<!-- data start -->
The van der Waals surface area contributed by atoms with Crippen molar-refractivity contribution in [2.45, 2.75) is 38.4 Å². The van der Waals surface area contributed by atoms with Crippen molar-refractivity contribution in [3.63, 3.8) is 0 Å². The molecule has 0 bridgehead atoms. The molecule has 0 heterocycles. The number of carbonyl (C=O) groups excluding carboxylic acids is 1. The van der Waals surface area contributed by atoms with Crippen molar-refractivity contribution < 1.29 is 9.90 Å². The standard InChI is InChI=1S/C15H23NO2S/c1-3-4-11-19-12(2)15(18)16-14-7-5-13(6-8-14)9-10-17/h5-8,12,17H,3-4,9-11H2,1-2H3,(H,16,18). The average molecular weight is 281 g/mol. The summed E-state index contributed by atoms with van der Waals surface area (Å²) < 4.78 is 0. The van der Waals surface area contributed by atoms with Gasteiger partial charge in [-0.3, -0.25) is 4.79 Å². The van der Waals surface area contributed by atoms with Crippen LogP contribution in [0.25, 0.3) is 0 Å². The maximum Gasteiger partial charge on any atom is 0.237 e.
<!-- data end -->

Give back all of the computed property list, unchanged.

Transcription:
The van der Waals surface area contributed by atoms with Crippen molar-refractivity contribution in [2.45, 2.75) is 38.4 Å². The van der Waals surface area contributed by atoms with Crippen molar-refractivity contribution in [3.63, 3.8) is 0 Å². The molecule has 0 bridgehead atoms. The molecule has 0 heterocycles. The number of carbonyl (C=O) groups excluding carboxylic acids is 1. The van der Waals surface area contributed by atoms with Crippen molar-refractivity contribution < 1.29 is 9.90 Å². The standard InChI is InChI=1S/C15H23NO2S/c1-3-4-11-19-12(2)15(18)16-14-7-5-13(6-8-14)9-10-17/h5-8,12,17H,3-4,9-11H2,1-2H3,(H,16,18). The average molecular weight is 281 g/mol. The summed E-state index contributed by atoms with van der Waals surface area (Å²) < 4.78 is 0. The van der Waals surface area contributed by atoms with Gasteiger partial charge in [-0.3, -0.25) is 4.79 Å². The van der Waals surface area contributed by atoms with Crippen LogP contribution in [0.25, 0.3) is 0 Å². The maximum Gasteiger partial charge on any atom is 0.237 e.